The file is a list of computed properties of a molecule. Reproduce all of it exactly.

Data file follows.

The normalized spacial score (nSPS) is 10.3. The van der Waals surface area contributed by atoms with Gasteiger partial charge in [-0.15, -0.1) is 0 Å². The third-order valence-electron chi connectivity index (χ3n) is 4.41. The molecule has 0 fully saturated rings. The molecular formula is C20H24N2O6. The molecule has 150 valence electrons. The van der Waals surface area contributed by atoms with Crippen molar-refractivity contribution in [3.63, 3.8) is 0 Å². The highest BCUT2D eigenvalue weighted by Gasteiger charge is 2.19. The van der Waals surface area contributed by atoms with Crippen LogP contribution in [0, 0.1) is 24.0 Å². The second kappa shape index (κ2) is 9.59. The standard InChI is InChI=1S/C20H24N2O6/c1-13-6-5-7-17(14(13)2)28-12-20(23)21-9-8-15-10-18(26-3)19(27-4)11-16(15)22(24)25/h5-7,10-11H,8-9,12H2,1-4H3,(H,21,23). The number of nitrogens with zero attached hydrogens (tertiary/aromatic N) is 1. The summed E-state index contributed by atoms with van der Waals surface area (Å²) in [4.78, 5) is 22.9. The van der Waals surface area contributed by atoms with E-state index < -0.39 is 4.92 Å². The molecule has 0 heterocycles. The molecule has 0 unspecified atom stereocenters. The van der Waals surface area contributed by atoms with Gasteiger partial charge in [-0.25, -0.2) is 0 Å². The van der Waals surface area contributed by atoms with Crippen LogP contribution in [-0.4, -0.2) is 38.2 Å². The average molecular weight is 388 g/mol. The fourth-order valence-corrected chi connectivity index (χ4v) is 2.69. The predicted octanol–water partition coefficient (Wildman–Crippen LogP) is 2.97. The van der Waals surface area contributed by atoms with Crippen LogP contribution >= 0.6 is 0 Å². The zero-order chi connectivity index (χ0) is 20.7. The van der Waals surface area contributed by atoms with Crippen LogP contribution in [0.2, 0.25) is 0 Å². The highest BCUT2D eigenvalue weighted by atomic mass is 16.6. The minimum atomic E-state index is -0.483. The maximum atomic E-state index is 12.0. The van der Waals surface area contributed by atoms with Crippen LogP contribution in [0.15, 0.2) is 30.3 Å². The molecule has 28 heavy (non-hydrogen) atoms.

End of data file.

The normalized spacial score (nSPS) is 10.3. The van der Waals surface area contributed by atoms with Gasteiger partial charge in [-0.15, -0.1) is 0 Å². The third-order valence-electron chi connectivity index (χ3n) is 4.41. The molecule has 0 fully saturated rings. The molecular formula is C20H24N2O6. The molecule has 150 valence electrons. The van der Waals surface area contributed by atoms with Crippen molar-refractivity contribution in [3.63, 3.8) is 0 Å². The highest BCUT2D eigenvalue weighted by Gasteiger charge is 2.19. The van der Waals surface area contributed by atoms with Crippen LogP contribution in [0, 0.1) is 24.0 Å². The second kappa shape index (κ2) is 9.59. The standard InChI is InChI=1S/C20H24N2O6/c1-13-6-5-7-17(14(13)2)28-12-20(23)21-9-8-15-10-18(26-3)19(27-4)11-16(15)22(24)25/h5-7,10-11H,8-9,12H2,1-4H3,(H,21,23). The number of nitrogens with zero attached hydrogens (tertiary/aromatic N) is 1. The summed E-state index contributed by atoms with van der Waals surface area (Å²) in [4.78, 5) is 22.9. The van der Waals surface area contributed by atoms with E-state index < -0.39 is 4.92 Å². The molecule has 0 heterocycles. The molecule has 0 unspecified atom stereocenters. The van der Waals surface area contributed by atoms with Gasteiger partial charge in [-0.25, -0.2) is 0 Å². The van der Waals surface area contributed by atoms with Crippen LogP contribution in [-0.4, -0.2) is 38.2 Å². The average molecular weight is 388 g/mol. The fourth-order valence-corrected chi connectivity index (χ4v) is 2.69. The predicted octanol–water partition coefficient (Wildman–Crippen LogP) is 2.97. The van der Waals surface area contributed by atoms with Crippen LogP contribution >= 0.6 is 0 Å². The zero-order chi connectivity index (χ0) is 20.7. The van der Waals surface area contributed by atoms with Crippen LogP contribution in [0.2, 0.25) is 0 Å². The highest BCUT2D eigenvalue weighted by atomic mass is 16.6. The minimum atomic E-state index is -0.483. The maximum atomic E-state index is 12.0. The van der Waals surface area contributed by atoms with Crippen LogP contribution in [0.15, 0.2) is 30.3 Å². The molecule has 28 heavy (non-hydrogen) atoms.